How can I tell if my pet still has a good quality of life?

All pet owners want their companion to have a good life. As your pet gets older, or if they’re diagnosed with a serious illness, you may worry that they’re suffering and have more bad days than good.

It can be easy to tell if your pet has a really good quality of life – they’re still playful, active, comfortable and enjoying their food normally. Sometimes, it’ll be very noticeable that your pet is in pain and is suffering after an accident or a sudden illness. But it’s more difficult to notice problems when your pet’s quality of life gradually changes over time.

As owners, we get used to the ways our pets slow down as they age and the extra medications they might need to take. It can be difficult to tell when things start to deteriorate and, emotionally, we might not want to admit that they’re struggling.

It’s important for us to be aware of when things might be getting too much for our pet. It means we can start to prepare ourselves for saying goodbye and ensure that our beloved friend won’t suffer.


Measuring your pet's quality of life

Quality of life isn’t measured by just one ‘thing’ – it takes into account all of the parts of your pet’s mental and physical wellbeing. This means it can be difficult to measure.

Your vet can help you measure your pet’s quality of life. But your vet only sees your pet during an appointment, and they know you are best-placed to understand how they are getting on day to day.

If their quality of life is getting worse, this doesn’t always mean that it’s time to say goodbye. It’s always best to visit the vet if you notice a change in your pet, even if they already have a diagnosis of a serious illness. There may be other medications or management techniques to help your pet. If other options are not right for your pet, then your vet can give you guidance on when it might be time to say goodbye. The vet will only recommend this as a last resort, if they feel it would prevent your pet from further suffering.

You can use the pointers below to regularly check on your pet’s quality of life. It’s good to do this regularly as it can help you spot when things are starting to change

1. Are they in pain?

  • Do they shake, tremble or pant even when they’re resting?
  • Do they hide away and not want to be touched or stroked?
  • Does it seem to you that their pain medication has stopped working?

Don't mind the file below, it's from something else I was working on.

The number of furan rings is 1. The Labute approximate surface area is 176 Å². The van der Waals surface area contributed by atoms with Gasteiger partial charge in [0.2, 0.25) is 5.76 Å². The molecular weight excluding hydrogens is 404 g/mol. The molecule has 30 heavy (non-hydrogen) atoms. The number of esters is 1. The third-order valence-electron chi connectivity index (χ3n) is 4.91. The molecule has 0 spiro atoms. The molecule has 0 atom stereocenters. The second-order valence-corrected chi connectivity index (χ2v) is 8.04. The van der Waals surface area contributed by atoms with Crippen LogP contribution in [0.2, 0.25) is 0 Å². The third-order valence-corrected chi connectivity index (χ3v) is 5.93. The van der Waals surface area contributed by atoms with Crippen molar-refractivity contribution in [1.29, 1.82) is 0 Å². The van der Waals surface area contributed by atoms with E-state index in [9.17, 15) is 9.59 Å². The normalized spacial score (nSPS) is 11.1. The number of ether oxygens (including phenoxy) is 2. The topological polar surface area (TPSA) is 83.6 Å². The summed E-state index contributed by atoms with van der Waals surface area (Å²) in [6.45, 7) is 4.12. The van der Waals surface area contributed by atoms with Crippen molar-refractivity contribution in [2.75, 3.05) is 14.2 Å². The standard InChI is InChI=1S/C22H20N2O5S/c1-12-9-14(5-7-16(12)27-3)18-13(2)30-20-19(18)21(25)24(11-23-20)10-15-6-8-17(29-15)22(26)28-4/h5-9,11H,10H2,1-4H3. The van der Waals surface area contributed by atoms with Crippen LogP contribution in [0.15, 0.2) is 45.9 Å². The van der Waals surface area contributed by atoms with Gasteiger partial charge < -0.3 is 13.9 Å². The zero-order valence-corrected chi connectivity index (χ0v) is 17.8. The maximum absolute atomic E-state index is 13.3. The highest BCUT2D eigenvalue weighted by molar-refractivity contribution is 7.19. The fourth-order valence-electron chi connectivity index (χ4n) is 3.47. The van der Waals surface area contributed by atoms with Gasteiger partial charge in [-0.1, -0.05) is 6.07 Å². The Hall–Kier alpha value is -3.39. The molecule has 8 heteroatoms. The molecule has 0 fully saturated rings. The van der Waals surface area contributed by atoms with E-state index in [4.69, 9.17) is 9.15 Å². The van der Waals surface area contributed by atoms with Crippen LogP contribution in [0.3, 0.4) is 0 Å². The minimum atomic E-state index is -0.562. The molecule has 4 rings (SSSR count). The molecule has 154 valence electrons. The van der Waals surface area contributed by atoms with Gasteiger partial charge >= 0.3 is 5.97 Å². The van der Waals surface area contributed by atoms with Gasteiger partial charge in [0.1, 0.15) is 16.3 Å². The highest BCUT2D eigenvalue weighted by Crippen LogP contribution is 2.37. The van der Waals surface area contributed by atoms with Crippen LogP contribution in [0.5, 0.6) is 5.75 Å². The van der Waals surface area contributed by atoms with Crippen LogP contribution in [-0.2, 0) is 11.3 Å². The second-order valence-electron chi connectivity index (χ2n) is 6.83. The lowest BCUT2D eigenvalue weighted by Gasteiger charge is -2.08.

2. Are they struggling to get around?

  • Do they struggle to get up without your help?
  • Are they unable to exercise, even just gently?
  • Do they lie in the same place all day?
  • Do they often fall over or lose their balance?
  • Do they pant more than usual or seem to be struggling for breath?
  • Are they having frequent seizures or episodes of collapsing?

3. Are they eating and drinking normally?

  • Have they lost interest in food, even turning down their favourite treats?
  • Are they drinking less than normal?
  • Are they being sick or suffering from diarrhoea?
  • Are they losing weight?

4. Are they going to the toilet normally?

  • Has your cat stopped using the litter tray?
  • Is your dog struggling to let you know when they need to go outside?
  • Is your pet pooing and weeing where they rest?

5. Can they keep themselves clean?

  • Do they smell of wee or can’t keep their bum clean?
  • Does their fur look duller and less healthy than it used to?
  • Is your pet’s fur becoming matted?
  • Do they have new pressure sores or problems due to not being able to look after themselves?

6. Has the way they behave changed?

  • Have they stopped greeting you when you come home?
  • Are they hiding or sleeping in strange places?
  • Have they stopped being interested in what’s going on around them?
  • Does your pet seem unhappy or unwell in themselves?
  • Do they seem confused in normal situations?

7. How are you coping with looking after them?

  • Do you feel overwhelmed by caring for them?
  • Are you worried that you can no longer meet their needs?
  • Is it becoming more stressful to give medications to them?

8. Are they coping overall?

  • Are they having more bad days than good days?
  • Is your pet finding being medicated very stressful?
  • Put yourself in your pet’s position – how do you think they would rate their quality of life?


If the answers to many of these questions is yes, it’s a sign your pet is struggling. You can use these questions as a guide to see if their quality of life is changing. You may feel like you’re able to help them through the changes for a while longer or perhaps that it’s time to start thinking about euthanasia.

You also need to consider what is important from your individual pet’s point of view. If, at their best, they love to chase their ball then it will have greater impact on their wellbeing if they can’t do this anymore. Other pets may be fairly happy as long as they’re comfortable and not in pain, even though they can’t race around as well as before. As well as considering the questions above, make a list of your pet’s favourite activities. Think about whether your pet is able to do those activities as normal, less than normal but still acceptably, or not at all. It can help to keep a diary or a log to track changes over weeks, or even months.

However, there will always be grey areas and sometimes the answers to the questions can change. These questions aren’t designed to be exhaustive or give an easy answer - each pet is different. Their quality of life measurements are individual to their own circumstances.


What should I do next?

Vet handling cat

Now is the time to speak to your vet. Talk to them about your pet’s quality of life and the things you’re concerned about. They’ll be able to guide you and help you make the right decisions for your pet.

If you decided that euthanasia would the kindest thing for your pet, our information might help you prepare to say goodbye.


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